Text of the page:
Meerkat – What Every Parent Needs to Know

Meerkat is a live streaming application. Meerkat connects your phone camera to your Twitter feed; once you’ve installed the app, you type in a status and hit the “stream” button—and just like that, a link goes out to your Twitter followers with live video from wherever it is you’re pointing the camera.

The hope behind the app is that it (and others like it) will expand the reach of citizen journalism. At the moment, when events happen in the world, they’re tweeted and hashtagged, and people can follow along on Facebook and Twitter. By also using an streaming app like Meerkat, broadcasters can share what they’re seeing as it unfolds. Things like riots and protests could be viewed in real-time without any form of private or governmental filters.

Cyberbullying and privacy concerns:

Meerkat has the potential, when used inappropriately by teens, to be a live cyberbullying tool. It is not uncommon for teens to video record others and then post the video the internet to be the object of ridicule. Live streaming apps enhance the experience as it is happening live. These streams can be recorded as well.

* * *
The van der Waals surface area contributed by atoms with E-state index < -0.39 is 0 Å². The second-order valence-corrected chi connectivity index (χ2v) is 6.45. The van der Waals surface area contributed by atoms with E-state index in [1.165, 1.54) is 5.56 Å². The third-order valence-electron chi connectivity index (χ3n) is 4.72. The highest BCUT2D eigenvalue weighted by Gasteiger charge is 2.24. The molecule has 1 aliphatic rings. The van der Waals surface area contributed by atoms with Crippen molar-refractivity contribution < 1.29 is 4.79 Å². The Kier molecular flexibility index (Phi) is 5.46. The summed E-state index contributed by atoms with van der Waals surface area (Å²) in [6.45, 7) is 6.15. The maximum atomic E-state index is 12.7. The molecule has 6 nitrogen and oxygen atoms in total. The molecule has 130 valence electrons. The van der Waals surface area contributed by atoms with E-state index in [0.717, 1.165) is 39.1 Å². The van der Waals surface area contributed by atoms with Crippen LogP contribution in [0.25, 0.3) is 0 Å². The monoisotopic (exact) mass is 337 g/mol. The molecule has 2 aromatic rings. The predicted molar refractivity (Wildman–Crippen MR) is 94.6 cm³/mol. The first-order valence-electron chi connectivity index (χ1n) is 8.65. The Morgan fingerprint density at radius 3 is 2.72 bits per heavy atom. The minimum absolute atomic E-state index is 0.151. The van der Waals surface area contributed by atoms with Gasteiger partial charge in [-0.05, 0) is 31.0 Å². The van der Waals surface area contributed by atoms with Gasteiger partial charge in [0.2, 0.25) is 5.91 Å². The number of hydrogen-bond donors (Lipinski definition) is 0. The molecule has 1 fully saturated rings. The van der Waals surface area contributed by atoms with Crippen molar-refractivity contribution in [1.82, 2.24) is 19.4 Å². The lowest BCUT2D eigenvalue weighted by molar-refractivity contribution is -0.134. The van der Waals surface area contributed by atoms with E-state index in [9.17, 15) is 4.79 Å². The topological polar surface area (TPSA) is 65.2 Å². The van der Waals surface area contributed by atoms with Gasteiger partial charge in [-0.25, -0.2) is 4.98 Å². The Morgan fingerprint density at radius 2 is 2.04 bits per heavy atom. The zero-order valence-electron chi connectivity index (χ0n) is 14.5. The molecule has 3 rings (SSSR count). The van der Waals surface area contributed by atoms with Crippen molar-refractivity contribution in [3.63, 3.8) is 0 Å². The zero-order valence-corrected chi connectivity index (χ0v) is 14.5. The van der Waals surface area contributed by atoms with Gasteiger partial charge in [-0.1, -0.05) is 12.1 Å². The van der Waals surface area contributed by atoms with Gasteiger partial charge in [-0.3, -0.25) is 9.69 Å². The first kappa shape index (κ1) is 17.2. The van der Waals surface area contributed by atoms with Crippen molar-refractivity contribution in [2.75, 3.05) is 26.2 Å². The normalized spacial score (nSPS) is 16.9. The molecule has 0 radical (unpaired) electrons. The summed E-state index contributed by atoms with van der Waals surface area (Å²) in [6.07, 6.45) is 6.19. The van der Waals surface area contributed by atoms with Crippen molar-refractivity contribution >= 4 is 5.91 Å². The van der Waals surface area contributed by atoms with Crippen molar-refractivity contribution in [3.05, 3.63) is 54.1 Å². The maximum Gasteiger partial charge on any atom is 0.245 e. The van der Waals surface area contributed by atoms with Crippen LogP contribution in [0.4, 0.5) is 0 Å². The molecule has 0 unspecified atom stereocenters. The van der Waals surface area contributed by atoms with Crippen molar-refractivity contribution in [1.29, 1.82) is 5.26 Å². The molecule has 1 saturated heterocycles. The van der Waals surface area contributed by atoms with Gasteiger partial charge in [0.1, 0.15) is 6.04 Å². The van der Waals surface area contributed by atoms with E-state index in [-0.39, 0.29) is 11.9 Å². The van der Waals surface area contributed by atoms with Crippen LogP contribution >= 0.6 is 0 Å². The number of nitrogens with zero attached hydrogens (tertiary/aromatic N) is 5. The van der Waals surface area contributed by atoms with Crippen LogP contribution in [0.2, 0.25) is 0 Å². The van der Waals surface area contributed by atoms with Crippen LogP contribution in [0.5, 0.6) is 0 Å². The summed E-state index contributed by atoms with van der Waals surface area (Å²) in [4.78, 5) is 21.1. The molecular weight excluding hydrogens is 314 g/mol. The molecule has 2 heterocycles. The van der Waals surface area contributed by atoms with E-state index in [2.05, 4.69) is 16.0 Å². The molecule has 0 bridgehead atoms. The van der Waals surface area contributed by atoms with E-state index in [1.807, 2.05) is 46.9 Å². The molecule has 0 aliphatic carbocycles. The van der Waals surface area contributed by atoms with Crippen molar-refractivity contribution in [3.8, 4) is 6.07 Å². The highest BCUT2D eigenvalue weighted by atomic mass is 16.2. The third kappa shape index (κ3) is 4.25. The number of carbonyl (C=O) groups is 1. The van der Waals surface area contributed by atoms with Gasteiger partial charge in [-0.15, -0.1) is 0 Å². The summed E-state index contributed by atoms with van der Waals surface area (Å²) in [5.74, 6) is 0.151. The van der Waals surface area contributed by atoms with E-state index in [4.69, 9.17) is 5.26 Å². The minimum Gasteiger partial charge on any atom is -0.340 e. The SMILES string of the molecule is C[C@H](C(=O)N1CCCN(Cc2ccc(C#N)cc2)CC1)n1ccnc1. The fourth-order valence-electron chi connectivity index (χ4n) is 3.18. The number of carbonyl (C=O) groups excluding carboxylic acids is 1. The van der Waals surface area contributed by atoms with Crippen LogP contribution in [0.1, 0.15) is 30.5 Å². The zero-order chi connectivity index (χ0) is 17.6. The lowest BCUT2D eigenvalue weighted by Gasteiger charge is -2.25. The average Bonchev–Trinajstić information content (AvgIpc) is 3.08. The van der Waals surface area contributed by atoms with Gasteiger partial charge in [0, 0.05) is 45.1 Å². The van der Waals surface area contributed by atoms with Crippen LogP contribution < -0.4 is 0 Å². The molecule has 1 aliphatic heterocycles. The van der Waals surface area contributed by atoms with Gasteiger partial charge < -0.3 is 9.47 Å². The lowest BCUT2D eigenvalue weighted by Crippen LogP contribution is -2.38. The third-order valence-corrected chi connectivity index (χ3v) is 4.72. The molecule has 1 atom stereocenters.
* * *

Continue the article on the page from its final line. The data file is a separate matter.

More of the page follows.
Teens could also be live casting personal information about themselves and others (they may not be willing participants), such as where they live, go to school, or other compromising information.

Cyber Safety Cop does not recommend this social media app for minors. The lack of privacy and potential for abuse is too high to be safe for teens.


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About the Author

Clayton Cranford
Clayton Cranford is a retired Sergeant from Orange County Sheriff's Department in California and owner of Total Safety Solutions LLC. Clayton is one of the nation’s leading law enforcement educators on social media, child safety, and behavioral threat assessments. Clayton is the author of the definitive book on cyber safety for families, “Parenting in the Digital World.” Clayton has more than 20 years of teaching experience and was awarded the 2015 National Bullying Prevention Award from the School Safety Advocacy Council, and the 2015 American Legion Medal of Merit. Clayton was a member of the County's Behavioral Threat Assessment Team, Crisis Negotiation Team, School Resource Officer program, and Juvenile Bureau.